South Australia’s first islet cell transplant recipient has marked an incredible milestone – 10 years since the surgery which effectively “cured” her diabetes.
Margaret Harrigan marked the occasion sharing her favourite dessert – something she couldn’t do previously – with one of the team involved with her care, Royal Adelaide Hospital endocrinologist Dr David Torphy.
After 36 years suffering Type 1 diabetes, she says she pinches herself every day.
In the years before her transplant, Margaret’s body started rejecting daily insulin injections. She struggled with usual daily life and had to give up her loved job as a teacher.
“Before the surgery, Margaret suffered severe bouts of hypoglycaemia or low blood sugar which meant she could fall unconscious at any time without warning,” Dr Torphy said.
“This surgery and the care Margaret continues to receive at the Royal Adelaide hospital means she no longer suffers hypoglycaemia or requires daily injections of insulin.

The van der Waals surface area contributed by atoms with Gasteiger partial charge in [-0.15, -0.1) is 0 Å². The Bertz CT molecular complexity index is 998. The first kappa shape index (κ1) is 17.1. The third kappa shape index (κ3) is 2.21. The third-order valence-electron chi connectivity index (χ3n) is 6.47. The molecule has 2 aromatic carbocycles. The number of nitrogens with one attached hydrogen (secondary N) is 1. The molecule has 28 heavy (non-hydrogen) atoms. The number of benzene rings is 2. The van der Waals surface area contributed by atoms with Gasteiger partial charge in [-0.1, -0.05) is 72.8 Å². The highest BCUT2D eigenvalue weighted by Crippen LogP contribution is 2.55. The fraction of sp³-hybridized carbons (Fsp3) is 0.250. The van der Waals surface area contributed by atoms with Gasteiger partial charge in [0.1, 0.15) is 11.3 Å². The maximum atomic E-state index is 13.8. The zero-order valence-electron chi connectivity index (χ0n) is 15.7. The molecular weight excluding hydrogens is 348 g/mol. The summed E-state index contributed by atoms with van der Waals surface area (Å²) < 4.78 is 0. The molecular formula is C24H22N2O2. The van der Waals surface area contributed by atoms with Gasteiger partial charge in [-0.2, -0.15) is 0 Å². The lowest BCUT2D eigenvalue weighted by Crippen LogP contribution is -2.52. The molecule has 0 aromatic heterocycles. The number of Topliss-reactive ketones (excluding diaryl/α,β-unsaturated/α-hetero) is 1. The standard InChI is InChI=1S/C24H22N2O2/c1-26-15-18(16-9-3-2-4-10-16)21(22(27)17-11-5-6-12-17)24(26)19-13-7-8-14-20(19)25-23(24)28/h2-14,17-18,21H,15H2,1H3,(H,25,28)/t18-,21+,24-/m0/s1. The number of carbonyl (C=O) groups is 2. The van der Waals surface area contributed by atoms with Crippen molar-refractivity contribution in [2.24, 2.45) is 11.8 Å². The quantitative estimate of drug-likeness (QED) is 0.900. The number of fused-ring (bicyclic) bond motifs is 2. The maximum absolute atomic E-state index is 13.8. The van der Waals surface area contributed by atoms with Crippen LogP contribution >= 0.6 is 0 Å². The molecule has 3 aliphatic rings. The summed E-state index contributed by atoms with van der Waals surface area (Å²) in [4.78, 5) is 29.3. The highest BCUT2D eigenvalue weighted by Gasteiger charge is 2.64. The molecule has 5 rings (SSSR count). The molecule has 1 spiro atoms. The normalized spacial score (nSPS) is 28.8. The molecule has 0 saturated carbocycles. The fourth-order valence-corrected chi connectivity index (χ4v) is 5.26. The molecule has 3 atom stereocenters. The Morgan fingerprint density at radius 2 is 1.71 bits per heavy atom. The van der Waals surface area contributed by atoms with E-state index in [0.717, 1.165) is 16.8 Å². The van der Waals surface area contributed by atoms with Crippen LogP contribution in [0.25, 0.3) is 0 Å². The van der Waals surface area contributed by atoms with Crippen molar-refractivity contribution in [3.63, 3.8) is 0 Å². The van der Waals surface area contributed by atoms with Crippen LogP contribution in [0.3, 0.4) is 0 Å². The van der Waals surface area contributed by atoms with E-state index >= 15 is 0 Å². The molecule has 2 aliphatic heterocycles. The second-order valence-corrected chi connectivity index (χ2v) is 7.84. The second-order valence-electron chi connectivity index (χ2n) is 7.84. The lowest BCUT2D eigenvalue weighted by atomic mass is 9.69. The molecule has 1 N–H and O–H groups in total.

“It has also helped to resolve other complications of her diabetes, including nerve damage and vision impairment.
“It has been incredible to see Margaret regain her independence and be able to lead a healthy, happy life.”
Islet cell transplants are now a standard practice at the RAH and the surgery is available to people with Type 1 diabetes suffering from hypoglycaemia unawareness such as frequent episodes of reduced consciousness, without warning symptoms, from low blood sugar.
There have been 57 islet cell transplant recipients across Australia, including 12 at the Royal Adelaide Hospital.
CALHN continues to look for innovation and embrace new practices, and Margaret’s 10 year milestone demonstrates how our wold-class care is helping to change lives.
Pictured are endocrinologist Dr David Torphy and Margaret Harrigan celebrating the milestone with a previously forbidden dessert (which she now enjoys in moderation!).